I am an unabashed Amy Dickinson fan. I first came across Dickinson via her advice-columnist appearances on Talk of The Nation and her weekend stints as a panelist on my favorite Saturday morning radio show. I love her kind manner. I love her honest humor. I love her fantastic warm-staccato-giggle-laugh.
She gave a reading from her recent memoir yesterday afternoon at my new on-campus home. A sizeable crowd turned out despite the weather. We were greeted with huge trays of cookies (yummmm), hot tea in oversized white cups and saucers (oooooooh), and a sweet and lovely rendition of the story of the journey Dickinson and her daughter, Emily Mason (now a junior at the William and Mary), took to deliver Mason to Williamsburg her freshman year of college (awwwwww).
In 2003, Dickinson took over Ann Landers’ newspaper column after Landers’ death. I’m not sure I’ve ever read Dickinson’s column (alas, I’m a New-York-Times-online gal), but she has surely charmed me over the radio!
The Q&A after the reading was heavily skewed to questions about the column. I considered outing myself as the lone NPR geek in the crowd by asking my burning question: How much of the wonderful and seemingly-spontaneous comedy in “Wait, Wait, Don’t Tell Me” is scripted beforehand? But I decided I didn’t really want to know the answer, suspecting that I’d regret my newfound knowledge every time I listened to the show, and so I stayed mute.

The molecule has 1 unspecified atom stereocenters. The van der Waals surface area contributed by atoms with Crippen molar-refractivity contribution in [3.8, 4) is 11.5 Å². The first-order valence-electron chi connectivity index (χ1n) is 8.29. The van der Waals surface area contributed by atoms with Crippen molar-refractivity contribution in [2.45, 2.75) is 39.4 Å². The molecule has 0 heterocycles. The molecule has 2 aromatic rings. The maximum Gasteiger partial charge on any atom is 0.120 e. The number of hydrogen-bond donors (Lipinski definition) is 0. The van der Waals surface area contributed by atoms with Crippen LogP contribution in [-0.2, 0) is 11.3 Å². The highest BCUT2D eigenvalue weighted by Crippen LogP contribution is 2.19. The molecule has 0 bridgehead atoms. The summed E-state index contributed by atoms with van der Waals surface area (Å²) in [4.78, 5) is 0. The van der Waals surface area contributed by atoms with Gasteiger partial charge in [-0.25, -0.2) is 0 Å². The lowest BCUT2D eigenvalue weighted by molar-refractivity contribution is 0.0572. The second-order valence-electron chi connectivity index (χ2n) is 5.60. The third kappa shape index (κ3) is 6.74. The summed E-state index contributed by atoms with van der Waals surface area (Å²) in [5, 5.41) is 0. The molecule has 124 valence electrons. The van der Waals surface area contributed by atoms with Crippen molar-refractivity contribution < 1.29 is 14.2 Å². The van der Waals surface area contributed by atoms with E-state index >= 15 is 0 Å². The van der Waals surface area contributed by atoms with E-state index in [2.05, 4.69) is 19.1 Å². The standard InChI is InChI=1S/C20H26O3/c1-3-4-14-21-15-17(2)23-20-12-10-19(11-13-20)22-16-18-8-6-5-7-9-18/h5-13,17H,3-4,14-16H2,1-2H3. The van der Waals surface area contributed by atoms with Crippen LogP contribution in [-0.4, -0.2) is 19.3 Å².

One elderly woman asked Dickinson how she handled the pressure of stepping into Ann Landers’ formidable shoes. Dickinson responded that with every career she’s ever had, when the pressure has felt overwhelming, she has told herself — honestly and sincerely — that she only had to stay on the job through the next Friday, and then she could quit if she wanted to. Friday after Friday has come and gone, and as each has passed, she has chosen to stay.
I decided to adopt that policy for myself. It just may be the only thing that pulls me through to the end of this dissertation! And when I head back to upstate New York to defend, I’ll find myself a short 20 minutes from Freeville, Dickinson’s hometown, the place in which her memoir is set, the place she returned to collect herself after life had given her a pummeling. The place she started anew!